http://2kenscomedy.com/2013/09/23/257-autumn-with-an/comment-page-1/#comment-774    (Podcast Featured Artist)

http://www.soberjulie.com/2013/09/learning-live-drug-free-readers-story-sober-doesnt-suck/    (Pete Feature Story)

http://wlso.fm/wordpress/archives/1328    (Radio Song Feature)

http://wlso.fm/wordpress/archives/1317    (Radio Song Feature)

http://rockthecut.supercuts.com/Home/ViewArtists/1617    (Sponsored Artist)

http://t.thisismyjam.com/CyberPRmusic/_6qlkm8m    (Song Feature)

http://wlso.fm/wordpress/archives/1310    (Radio Song Feature)

http://apple-recording.com/wordpress/?p=350    (Pat Guest Blog)

http://www.groovelovesmelody.com/2013/08/25/back-to-school-qa-2013-a-teachers-best-advice/    (Blog Interview)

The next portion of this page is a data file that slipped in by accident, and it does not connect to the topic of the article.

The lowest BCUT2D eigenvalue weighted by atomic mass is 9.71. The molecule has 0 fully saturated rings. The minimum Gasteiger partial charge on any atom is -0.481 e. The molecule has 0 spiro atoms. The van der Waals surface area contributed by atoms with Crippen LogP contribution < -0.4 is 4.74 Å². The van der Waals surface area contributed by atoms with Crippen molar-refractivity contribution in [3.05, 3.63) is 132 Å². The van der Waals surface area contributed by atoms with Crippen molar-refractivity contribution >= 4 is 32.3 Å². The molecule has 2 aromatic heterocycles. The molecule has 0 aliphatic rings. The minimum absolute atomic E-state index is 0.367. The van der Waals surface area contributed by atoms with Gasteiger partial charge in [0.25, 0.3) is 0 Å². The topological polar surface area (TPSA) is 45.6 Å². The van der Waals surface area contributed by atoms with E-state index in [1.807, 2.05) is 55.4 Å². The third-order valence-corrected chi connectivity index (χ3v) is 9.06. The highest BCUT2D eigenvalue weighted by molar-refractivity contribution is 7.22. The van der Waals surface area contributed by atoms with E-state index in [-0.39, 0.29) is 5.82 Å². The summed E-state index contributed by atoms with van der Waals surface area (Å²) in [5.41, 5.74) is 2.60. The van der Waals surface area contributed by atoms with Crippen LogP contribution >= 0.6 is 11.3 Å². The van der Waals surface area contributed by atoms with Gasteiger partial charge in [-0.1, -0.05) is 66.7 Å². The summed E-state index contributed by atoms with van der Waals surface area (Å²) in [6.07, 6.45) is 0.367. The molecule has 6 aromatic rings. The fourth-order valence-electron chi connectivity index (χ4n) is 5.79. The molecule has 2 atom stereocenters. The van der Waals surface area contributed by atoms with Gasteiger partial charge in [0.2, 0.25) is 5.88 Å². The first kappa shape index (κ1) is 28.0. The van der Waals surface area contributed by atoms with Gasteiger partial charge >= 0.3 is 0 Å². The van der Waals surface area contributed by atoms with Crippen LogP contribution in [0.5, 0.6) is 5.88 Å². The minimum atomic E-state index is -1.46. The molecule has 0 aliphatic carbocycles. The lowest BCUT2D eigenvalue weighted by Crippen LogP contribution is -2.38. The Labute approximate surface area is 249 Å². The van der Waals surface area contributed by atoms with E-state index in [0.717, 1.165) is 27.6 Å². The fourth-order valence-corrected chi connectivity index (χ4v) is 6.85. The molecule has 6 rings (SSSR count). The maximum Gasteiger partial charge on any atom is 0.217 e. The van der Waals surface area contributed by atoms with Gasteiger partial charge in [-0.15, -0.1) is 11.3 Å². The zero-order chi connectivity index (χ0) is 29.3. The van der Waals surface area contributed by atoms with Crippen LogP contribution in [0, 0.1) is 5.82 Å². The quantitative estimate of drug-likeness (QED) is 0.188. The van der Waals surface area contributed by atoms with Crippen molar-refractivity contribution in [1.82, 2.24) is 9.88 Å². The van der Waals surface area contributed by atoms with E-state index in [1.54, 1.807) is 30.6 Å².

http://thepenguinrocksnj.blogspot.com/2013/09/playlist-for-september-1-15-2013.html    (iRadio Rotation Placement)

http://jangoairplay.blogspot.com/2013/09/improve-your-home-recordings.html    (Radio Airplay Blog Link)

http://www.jogtunes.com/jtc/jtcartistsindie.php?a=Chaser%20Eight&Submit=Search    (Podcast Feature)

http://alcohol.addictionblog.org/what-helps-you-get-sober/    (Pete Feature Story)

http://party934.biz/podcasts/Front_Range_Radio_September_1_2013.mp3    (Podcast Feature [56:00])

http://8tracks.com/cyberpr/august-indie-mix    (Song Feature on August Indie Mix)

http://independentartistbuzz.tumblr.com/post/59697669291/chaser-eight-let-it-roll-north-haven    (Music Video Feature)

http://cyberpr.tumblr.com/post/59697597693/chaser-eight-let-it-roll-north-haven    (Music Video Feature)

http://www.magcloud.com/browse/issue/615008    (Cover Story & *AUDRA* Interview)

http://www.hellhoundmusic.com/artist-spotlight-chaser-eight-rockalternative-from-west-haven-ct/    (Featured Artist)